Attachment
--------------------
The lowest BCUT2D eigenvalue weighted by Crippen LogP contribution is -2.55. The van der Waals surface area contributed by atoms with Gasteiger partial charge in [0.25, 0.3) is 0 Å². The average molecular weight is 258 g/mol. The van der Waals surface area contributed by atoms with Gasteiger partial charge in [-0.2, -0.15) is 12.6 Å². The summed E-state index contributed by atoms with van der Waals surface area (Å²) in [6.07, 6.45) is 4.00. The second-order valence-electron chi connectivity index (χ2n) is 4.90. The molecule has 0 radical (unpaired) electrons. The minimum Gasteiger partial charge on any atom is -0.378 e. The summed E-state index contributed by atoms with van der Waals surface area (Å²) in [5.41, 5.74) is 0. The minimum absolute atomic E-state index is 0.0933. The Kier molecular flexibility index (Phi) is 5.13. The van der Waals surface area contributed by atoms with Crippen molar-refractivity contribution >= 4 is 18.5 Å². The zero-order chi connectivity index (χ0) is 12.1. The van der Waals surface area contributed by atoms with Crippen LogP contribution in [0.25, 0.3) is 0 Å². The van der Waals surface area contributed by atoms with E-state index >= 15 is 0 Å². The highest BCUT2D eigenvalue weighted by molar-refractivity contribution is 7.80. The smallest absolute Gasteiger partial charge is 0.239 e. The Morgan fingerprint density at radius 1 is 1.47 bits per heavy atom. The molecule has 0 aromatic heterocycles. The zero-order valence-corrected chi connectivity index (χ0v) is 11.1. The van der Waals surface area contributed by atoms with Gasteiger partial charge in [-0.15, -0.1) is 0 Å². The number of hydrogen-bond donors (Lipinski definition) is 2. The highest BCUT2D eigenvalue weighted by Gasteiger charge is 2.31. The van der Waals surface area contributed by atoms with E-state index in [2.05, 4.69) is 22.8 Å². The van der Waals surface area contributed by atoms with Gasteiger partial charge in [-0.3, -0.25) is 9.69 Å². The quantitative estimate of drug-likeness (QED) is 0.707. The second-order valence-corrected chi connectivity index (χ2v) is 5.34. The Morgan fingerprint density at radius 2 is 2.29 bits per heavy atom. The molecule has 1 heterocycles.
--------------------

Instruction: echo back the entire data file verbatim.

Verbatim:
The lowest BCUT2D eigenvalue weighted by Crippen LogP contribution is -2.55. The van der Waals surface area contributed by atoms with Gasteiger partial charge in [0.25, 0.3) is 0 Å². The average molecular weight is 258 g/mol. The van der Waals surface area contributed by atoms with Gasteiger partial charge in [-0.2, -0.15) is 12.6 Å². The summed E-state index contributed by atoms with van der Waals surface area (Å²) in [6.07, 6.45) is 4.00. The second-order valence-electron chi connectivity index (χ2n) is 4.90. The molecule has 0 radical (unpaired) electrons. The minimum Gasteiger partial charge on any atom is -0.378 e. The summed E-state index contributed by atoms with van der Waals surface area (Å²) in [5.41, 5.74) is 0. The minimum absolute atomic E-state index is 0.0933. The Kier molecular flexibility index (Phi) is 5.13. The van der Waals surface area contributed by atoms with Crippen molar-refractivity contribution >= 4 is 18.5 Å². The zero-order chi connectivity index (χ0) is 12.1. The van der Waals surface area contributed by atoms with Crippen LogP contribution in [0.25, 0.3) is 0 Å². The van der Waals surface area contributed by atoms with E-state index >= 15 is 0 Å². The highest BCUT2D eigenvalue weighted by molar-refractivity contribution is 7.80. The smallest absolute Gasteiger partial charge is 0.239 e. The Morgan fingerprint density at radius 1 is 1.47 bits per heavy atom. The molecule has 0 aromatic heterocycles. The zero-order valence-corrected chi connectivity index (χ0v) is 11.1. The van der Waals surface area contributed by atoms with Gasteiger partial charge in [-0.15, -0.1) is 0 Å². The number of hydrogen-bond donors (Lipinski definition) is 2. The highest BCUT2D eigenvalue weighted by Gasteiger charge is 2.31. The van der Waals surface area contributed by atoms with E-state index in [2.05, 4.69) is 22.8 Å². The van der Waals surface area contributed by atoms with Gasteiger partial charge in [-0.3, -0.25) is 9.69 Å². The quantitative estimate of drug-likeness (QED) is 0.707. The second-order valence-corrected chi connectivity index (χ2v) is 5.34. The Morgan fingerprint density at radius 2 is 2.29 bits per heavy atom. The molecule has 1 heterocycles.